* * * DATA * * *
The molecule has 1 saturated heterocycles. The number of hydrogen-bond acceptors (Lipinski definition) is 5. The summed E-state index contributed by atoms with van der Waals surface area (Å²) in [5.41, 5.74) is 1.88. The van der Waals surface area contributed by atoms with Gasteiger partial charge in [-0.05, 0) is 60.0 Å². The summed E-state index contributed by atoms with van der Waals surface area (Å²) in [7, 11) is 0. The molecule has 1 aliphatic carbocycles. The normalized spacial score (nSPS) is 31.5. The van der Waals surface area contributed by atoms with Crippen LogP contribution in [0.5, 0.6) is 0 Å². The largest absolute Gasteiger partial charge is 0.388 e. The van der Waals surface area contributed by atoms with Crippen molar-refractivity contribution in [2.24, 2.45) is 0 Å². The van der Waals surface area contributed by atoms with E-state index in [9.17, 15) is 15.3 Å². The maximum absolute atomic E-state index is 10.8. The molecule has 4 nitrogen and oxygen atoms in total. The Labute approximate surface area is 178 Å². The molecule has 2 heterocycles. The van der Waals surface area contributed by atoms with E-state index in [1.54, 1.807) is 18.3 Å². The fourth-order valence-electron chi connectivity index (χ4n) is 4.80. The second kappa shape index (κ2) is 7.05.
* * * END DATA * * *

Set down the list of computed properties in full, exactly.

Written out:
The molecule has 1 saturated heterocycles. The number of hydrogen-bond acceptors (Lipinski definition) is 5. The summed E-state index contributed by atoms with van der Waals surface area (Å²) in [5.41, 5.74) is 1.88. The van der Waals surface area contributed by atoms with Gasteiger partial charge in [-0.05, 0) is 60.0 Å². The summed E-state index contributed by atoms with van der Waals surface area (Å²) in [7, 11) is 0. The molecule has 1 aliphatic carbocycles. The normalized spacial score (nSPS) is 31.5. The van der Waals surface area contributed by atoms with Crippen LogP contribution in [0.5, 0.6) is 0 Å². The largest absolute Gasteiger partial charge is 0.388 e. The van der Waals surface area contributed by atoms with Crippen molar-refractivity contribution in [2.24, 2.45) is 0 Å². The van der Waals surface area contributed by atoms with E-state index in [9.17, 15) is 15.3 Å². The maximum absolute atomic E-state index is 10.8. The molecule has 4 nitrogen and oxygen atoms in total. The Labute approximate surface area is 178 Å². The molecule has 2 heterocycles. The van der Waals surface area contributed by atoms with E-state index in [1.54, 1.807) is 18.3 Å². The fourth-order valence-electron chi connectivity index (χ4n) is 4.80. The second kappa shape index (κ2) is 7.05.